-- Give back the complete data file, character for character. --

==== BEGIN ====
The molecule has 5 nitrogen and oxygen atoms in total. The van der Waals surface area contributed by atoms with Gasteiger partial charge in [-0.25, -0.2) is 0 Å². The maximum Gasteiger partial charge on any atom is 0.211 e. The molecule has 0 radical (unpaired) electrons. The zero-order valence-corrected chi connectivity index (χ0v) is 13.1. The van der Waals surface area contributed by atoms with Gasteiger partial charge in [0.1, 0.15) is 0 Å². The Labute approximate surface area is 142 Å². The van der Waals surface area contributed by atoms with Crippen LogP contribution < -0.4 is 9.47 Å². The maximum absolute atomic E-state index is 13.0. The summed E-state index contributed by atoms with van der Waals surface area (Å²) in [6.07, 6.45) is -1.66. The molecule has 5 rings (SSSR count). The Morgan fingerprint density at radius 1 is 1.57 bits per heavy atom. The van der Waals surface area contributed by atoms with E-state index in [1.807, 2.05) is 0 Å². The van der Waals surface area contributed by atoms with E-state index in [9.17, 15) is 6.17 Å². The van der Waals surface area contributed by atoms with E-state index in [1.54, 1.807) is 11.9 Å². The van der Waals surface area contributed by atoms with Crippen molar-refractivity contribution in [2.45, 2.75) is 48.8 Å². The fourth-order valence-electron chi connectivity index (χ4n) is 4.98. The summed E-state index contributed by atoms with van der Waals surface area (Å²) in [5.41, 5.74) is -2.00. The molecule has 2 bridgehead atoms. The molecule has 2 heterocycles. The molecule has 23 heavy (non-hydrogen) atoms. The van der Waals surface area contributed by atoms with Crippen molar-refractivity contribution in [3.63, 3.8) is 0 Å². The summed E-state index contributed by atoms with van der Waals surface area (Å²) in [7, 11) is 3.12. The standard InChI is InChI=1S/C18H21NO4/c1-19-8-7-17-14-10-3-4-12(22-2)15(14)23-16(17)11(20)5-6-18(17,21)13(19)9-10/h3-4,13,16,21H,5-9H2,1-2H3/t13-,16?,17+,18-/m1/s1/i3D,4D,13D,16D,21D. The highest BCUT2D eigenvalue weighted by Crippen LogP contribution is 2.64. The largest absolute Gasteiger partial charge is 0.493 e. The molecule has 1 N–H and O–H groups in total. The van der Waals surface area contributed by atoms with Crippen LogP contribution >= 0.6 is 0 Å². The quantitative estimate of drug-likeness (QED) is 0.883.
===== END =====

The molecule has 5 nitrogen and oxygen atoms in total. The van der Waals surface area contributed by atoms with Gasteiger partial charge in [-0.25, -0.2) is 0 Å². The maximum Gasteiger partial charge on any atom is 0.211 e. The molecule has 0 radical (unpaired) electrons. The zero-order valence-corrected chi connectivity index (χ0v) is 13.1. The van der Waals surface area contributed by atoms with Gasteiger partial charge in [0.1, 0.15) is 0 Å². The Labute approximate surface area is 142 Å². The van der Waals surface area contributed by atoms with Crippen LogP contribution < -0.4 is 9.47 Å². The maximum absolute atomic E-state index is 13.0. The summed E-state index contributed by atoms with van der Waals surface area (Å²) in [6.07, 6.45) is -1.66. The molecule has 5 rings (SSSR count). The Morgan fingerprint density at radius 1 is 1.57 bits per heavy atom. The van der Waals surface area contributed by atoms with E-state index in [1.807, 2.05) is 0 Å². The van der Waals surface area contributed by atoms with E-state index in [9.17, 15) is 6.17 Å². The van der Waals surface area contributed by atoms with E-state index in [1.54, 1.807) is 11.9 Å². The van der Waals surface area contributed by atoms with Crippen molar-refractivity contribution in [2.45, 2.75) is 48.8 Å². The fourth-order valence-electron chi connectivity index (χ4n) is 4.98. The summed E-state index contributed by atoms with van der Waals surface area (Å²) in [5.41, 5.74) is -2.00. The molecule has 2 bridgehead atoms. The molecule has 2 heterocycles. The molecule has 23 heavy (non-hydrogen) atoms. The van der Waals surface area contributed by atoms with Crippen molar-refractivity contribution in [3.63, 3.8) is 0 Å². The summed E-state index contributed by atoms with van der Waals surface area (Å²) in [7, 11) is 3.12. The standard InChI is InChI=1S/C18H21NO4/c1-19-8-7-17-14-10-3-4-12(22-2)15(14)23-16(17)11(20)5-6-18(17,21)13(19)9-10/h3-4,13,16,21H,5-9H2,1-2H3/t13-,16?,17+,18-/m1/s1/i3D,4D,13D,16D,21D. The highest BCUT2D eigenvalue weighted by Crippen LogP contribution is 2.64. The largest absolute Gasteiger partial charge is 0.493 e. The molecule has 1 N–H and O–H groups in total. The van der Waals surface area contributed by atoms with Crippen LogP contribution >= 0.6 is 0 Å². The quantitative estimate of drug-likeness (QED) is 0.883.